dee, and their mother, for the first and second post in the
the severest reprimand recorded, as given to any of the twelve: "But Jesus turned and said unto him, Get thee behind me, Satan, thou art an offence unto me; for thou savourest not the things which be of God, but those that be of men," ver. 23. He was doubtless engaged with the rest in the contention for precedency; he was guilty of diffidence when Christ called to him to come to him upon the water; he was drowsy and overcome with sleep when he was with Christ in the garden, where he was in an agony that might have filled those present with him with the highest concern, and tenderest compassion for him; he disowned Christ in a most hardy and peremptory manner, when his master was in his view, under an unrighteous persecution, immediately after the warmest and most confident professions of zeal and affection; and we have notice taken of a dissimulation he was afterwards guilty of, in favour of the christians that were of the uncircumcision, to the prejudice of the simplicity of the gospel, Gal. ii. 11, 12. I might observe the contention between Paul and Barnabas, which is recorded in the Acts; so that though for a long time they had been companions in preaching the gospel, they separated, and went asunder for the future.-But enough has been said.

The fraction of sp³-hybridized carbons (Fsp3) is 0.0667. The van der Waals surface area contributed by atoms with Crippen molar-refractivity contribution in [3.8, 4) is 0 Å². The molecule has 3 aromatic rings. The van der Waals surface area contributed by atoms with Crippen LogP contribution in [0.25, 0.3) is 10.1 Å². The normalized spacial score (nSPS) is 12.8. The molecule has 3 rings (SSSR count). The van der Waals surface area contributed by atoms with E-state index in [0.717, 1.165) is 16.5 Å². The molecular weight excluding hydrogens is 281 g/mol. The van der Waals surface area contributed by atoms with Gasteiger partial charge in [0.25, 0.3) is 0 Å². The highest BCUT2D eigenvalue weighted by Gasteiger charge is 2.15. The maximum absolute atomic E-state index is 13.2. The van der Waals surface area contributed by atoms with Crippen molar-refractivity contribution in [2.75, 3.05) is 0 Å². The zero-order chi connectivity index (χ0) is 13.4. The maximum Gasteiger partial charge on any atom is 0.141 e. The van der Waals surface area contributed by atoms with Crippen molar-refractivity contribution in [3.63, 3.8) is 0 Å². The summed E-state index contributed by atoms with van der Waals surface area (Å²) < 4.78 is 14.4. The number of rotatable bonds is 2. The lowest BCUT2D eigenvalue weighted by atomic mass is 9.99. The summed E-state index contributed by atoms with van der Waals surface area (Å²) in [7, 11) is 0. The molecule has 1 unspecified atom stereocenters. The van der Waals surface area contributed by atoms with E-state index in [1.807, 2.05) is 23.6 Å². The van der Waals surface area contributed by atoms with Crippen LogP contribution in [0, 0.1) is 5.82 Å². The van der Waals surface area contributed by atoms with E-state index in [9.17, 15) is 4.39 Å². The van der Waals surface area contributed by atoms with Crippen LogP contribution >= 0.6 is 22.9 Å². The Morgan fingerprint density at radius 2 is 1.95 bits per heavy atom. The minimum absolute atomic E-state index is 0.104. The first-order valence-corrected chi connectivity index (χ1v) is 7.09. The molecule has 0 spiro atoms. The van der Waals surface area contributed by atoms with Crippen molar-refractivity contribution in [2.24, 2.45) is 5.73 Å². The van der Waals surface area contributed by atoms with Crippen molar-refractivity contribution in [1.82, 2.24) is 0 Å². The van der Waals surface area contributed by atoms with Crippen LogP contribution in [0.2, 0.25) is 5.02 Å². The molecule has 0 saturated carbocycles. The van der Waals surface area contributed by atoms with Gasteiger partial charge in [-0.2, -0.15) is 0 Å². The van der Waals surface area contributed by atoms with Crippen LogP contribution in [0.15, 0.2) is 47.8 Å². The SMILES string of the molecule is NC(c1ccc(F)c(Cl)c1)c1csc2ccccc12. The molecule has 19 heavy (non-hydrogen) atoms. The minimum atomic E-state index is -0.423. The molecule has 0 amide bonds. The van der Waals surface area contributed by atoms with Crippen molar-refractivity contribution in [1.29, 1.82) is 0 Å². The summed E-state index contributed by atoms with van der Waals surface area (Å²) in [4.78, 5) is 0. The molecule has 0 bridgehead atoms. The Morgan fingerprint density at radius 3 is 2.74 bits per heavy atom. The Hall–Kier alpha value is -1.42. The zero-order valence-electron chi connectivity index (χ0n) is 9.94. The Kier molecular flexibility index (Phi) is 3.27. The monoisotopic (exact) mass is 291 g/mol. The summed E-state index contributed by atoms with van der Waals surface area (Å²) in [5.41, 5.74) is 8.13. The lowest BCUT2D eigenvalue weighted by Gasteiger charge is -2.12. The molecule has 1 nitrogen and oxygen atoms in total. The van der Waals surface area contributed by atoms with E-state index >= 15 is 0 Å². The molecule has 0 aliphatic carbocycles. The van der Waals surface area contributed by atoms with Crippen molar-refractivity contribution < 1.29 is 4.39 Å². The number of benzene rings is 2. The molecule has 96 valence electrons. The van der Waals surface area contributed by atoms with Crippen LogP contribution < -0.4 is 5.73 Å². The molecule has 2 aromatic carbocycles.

Lastly. The impartiality of the history appears in the accounts that are given of the first converts to christianity after our Saviour's ascension. If we should read the history of any particular reign, filled with high encomiums of the posture of affairs, and find it represented as a time wherein the arts of peace and war flourish; in which all arts and sciences are promoted and encouraged by a wise and prudent administration: the government just and mild; the people tractable and obedient; no impediment in the counsels, nor miscarriages in the execution; the negotiations abroad, as well as counsels at home, managed with the utmost sagacity; armies ever victorious; no interruption of commerce, nor disasters in war: no wonder if posterity judge such a performance a panegyric, a romance, or any thing rather than a history: or, if the accounts given of the state of christianity in its infancy had resembled the pictures which have been since drawn by some modern representations of the manners of the first converts: that they were universally eminent prodigies of virtue and piety, scarce any tokens of human frailty, with now and then a rapturous exclamation on the unanimity and harmony of sentiments and affections that prevailed among them: one might very well have suspected matters of fact must have been falsified